- Pulmonary embolus (blood clots in the lung), symptoms of include sudden sharp chest pain, breathlessness and coughing up blood.
- Raised pressure within the skull of children (pseudotumour cerebri) symptoms of which are headaches with vomiting, lack of energy and drowsiness. This side-effect usually occurs after treatment is stopped.
- Thrombophlebitis (blood clots or thrombosis in a leg vein), symptoms of which include painful swollen, red and tender veins.
It is important that if you develop any of the symptoms listed above you MUST SEE YOUR DOCTOR IMMEDIATELY
Don’t stop taking Medrone, but tell your doctor straight away if you experience any of the following side effects, or notice any other unusual effects not mentioned in this post:
Blood, heart and circulation
- Problems with the pumping of your heart (heart failure) symptoms of which are swollen ankles, difficulty in breathing and palpitations (awareness of heart beat) or irregular beating of the heart, irregular or very fast or slow pulse.
- High blood pressure, symptoms of which are headaches, or generally feeling unwell.
- Increased numbers of white blood cells (leucocytosis).
Body water and salts
- Swelling and high blood pressure, caused by increased levels of water and salt content.
- Cramps and spasms, due to the loss of potassium your body. In rare cases this can lead to congestive heart failure (when the heart cannot pump properly).
- Nausea (feeling sick) or vomiting (being sick).
- Ulcers or thrush in the gullet (discomfort on swallowing).
- Bloated stomach.
- Persistent hiccups, especially when high doses are taken.
- Glaucoma (raised pressure within the eye, causing pain in the eyes and headaches).
- Swollen optic nerve (papilloedema, indicated by sight disturbance).
- Damage to the optic nerve or cataracts (indicated by failing eyesight).
- Thinning of the clear part at the front of the eye (cornea) or of the white part of the eye (sclera).
- Worsening of viral or fungal eye infections.
- Protruding of the eyeballs).
Hormone and metabolic system
- Slowing of normal growth in infants, children and adolescents which may be permanent.
- Irregular or no periods in women.
- Increased hair on the body and face in women (hirsutism).
- Round or moon-shaped face (Cushingoid facies).
- Increased appetite and weight gain.
- Diabetes or worsening of existing diabetes.
- Prolonged therapy can lead to lower levels of some hormones which in turn can cause low blood pressure and dizziness. This effect may persist for months.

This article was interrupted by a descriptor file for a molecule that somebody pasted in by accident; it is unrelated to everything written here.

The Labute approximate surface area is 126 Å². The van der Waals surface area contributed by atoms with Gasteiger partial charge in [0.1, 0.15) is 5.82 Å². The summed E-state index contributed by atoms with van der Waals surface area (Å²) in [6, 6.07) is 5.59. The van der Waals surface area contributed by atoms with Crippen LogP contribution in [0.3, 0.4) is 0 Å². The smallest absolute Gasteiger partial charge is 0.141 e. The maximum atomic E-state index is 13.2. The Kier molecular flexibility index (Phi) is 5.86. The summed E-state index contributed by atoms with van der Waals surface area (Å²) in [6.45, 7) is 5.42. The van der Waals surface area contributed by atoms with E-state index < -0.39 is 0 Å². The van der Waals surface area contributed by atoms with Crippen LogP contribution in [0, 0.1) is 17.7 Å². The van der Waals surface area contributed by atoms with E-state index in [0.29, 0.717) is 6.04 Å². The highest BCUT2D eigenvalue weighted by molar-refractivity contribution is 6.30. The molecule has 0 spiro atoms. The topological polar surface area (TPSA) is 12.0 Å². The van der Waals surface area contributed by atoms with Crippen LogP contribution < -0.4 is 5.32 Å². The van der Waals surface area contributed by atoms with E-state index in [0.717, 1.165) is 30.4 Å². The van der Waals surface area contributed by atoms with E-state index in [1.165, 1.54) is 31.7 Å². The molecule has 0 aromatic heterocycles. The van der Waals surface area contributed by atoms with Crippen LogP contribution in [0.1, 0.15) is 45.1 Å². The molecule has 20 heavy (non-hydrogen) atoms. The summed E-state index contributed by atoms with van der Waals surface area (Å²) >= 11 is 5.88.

- The amount of certain chemicals (enzymes) called alanine transaminase, aspartate transaminase and alkaline phosphatase that help the body digest drugs and other substances in your body may be raised after treatment with a corticosteroid. The change is usually small and the enzyme levels return to normal after your medicine has cleared naturally from your system. You will not notice any symptoms if this happens, but it will show up if you have a blood test.
- Increased susceptibility to infections which can hide or change normal reactions to skin tests, such as that for tuberculosis.
Muscles and bones
- Muscle weakness or wasting.
- Brittle bones (bones that break easily).
- Broken bones or fractures.
- Breakdown of bone due to poor circulation of blood, this causes pain in the hip.
- Torn muscle tendons causing pain and/or swelling.
- Muscle cramps or spasms.
Steroids including methylprednisolone can cause serious mental health problems.
These are common in both adults and children. They can affect about 5 in every 100 people taking medicines like methylprednisolone.
- Feeling depressed, including thinking about suicide
- Feeling high (mania) or moods that go up and down.
- Feeling anxious, having problems sleeping, difficulty in thinking or being confused and losing your memory.
- Feeling, seeing or hearing things which do not exist. Having strange and frightening thoughts, changing how you act or having feelings of being alone.
- Poor wound healing.
- Thinning of skin with streWh^jVrks.
- Small purple/red patches on the skin or inside the mouth.
- Pale or darker patches on your skin, or raised patches which are an unusual color.
It is important if you are to have a blood test that you tell the doctor or nurse that you have been given treatment with Medrone.
If you notice any of these problems talk to a doctor straight away.
How to store Medrone
Medrone tablets should not be used after the expiry date ‘EXP’ shown on the bottle.
Keep your blister strips securely in the outer carton. If your medicine is out of date take it to your pharmacist who will dispose of it safely.
Keep your medicine in a safe place where children cannot reach or see it.
Store your medicine in a cool place below 25°C.
Medicines should not be disposed of via wastewater or household waste.
Ask your pharmacist how to dispose of medicines no longer required. These measures will help protect the environment.
What Medrone tablets contain
Medrone tablets 100 mg contain 100 mg methylprednisolone.
The tablets also contain methylcellulose, sodium starch glycollate, microcrystalline cellulose, magnesium stearate and El32.
What Medrone tablets look like and contents of the pack
Medrone Tablets 100 mg are light blue, round, scored with a cross and marked ‘UPJOHN 3379.’.
Your pack contains 20 tablets.